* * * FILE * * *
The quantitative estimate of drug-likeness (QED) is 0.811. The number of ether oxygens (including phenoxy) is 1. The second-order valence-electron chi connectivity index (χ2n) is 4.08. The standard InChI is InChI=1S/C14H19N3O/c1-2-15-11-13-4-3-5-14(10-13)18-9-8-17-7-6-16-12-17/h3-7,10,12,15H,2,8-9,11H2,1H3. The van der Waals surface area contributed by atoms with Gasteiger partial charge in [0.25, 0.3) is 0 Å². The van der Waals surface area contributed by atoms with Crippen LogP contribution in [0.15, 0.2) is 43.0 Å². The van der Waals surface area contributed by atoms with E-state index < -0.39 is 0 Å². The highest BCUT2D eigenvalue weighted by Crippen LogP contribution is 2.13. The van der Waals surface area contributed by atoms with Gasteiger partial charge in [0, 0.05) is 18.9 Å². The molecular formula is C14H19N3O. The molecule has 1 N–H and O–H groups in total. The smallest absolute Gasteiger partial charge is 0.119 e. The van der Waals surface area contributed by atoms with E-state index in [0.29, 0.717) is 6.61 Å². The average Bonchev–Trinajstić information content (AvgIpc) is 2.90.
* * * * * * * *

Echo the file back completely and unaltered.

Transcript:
The quantitative estimate of drug-likeness (QED) is 0.811. The number of ether oxygens (including phenoxy) is 1. The second-order valence-electron chi connectivity index (χ2n) is 4.08. The standard InChI is InChI=1S/C14H19N3O/c1-2-15-11-13-4-3-5-14(10-13)18-9-8-17-7-6-16-12-17/h3-7,10,12,15H,2,8-9,11H2,1H3. The van der Waals surface area contributed by atoms with Gasteiger partial charge in [0.25, 0.3) is 0 Å². The van der Waals surface area contributed by atoms with Crippen LogP contribution in [0.15, 0.2) is 43.0 Å². The van der Waals surface area contributed by atoms with E-state index < -0.39 is 0 Å². The highest BCUT2D eigenvalue weighted by Crippen LogP contribution is 2.13. The van der Waals surface area contributed by atoms with Gasteiger partial charge in [0, 0.05) is 18.9 Å². The molecular formula is C14H19N3O. The molecule has 1 N–H and O–H groups in total. The smallest absolute Gasteiger partial charge is 0.119 e. The van der Waals surface area contributed by atoms with E-state index in [0.29, 0.717) is 6.61 Å². The average Bonchev–Trinajstić information content (AvgIpc) is 2.90.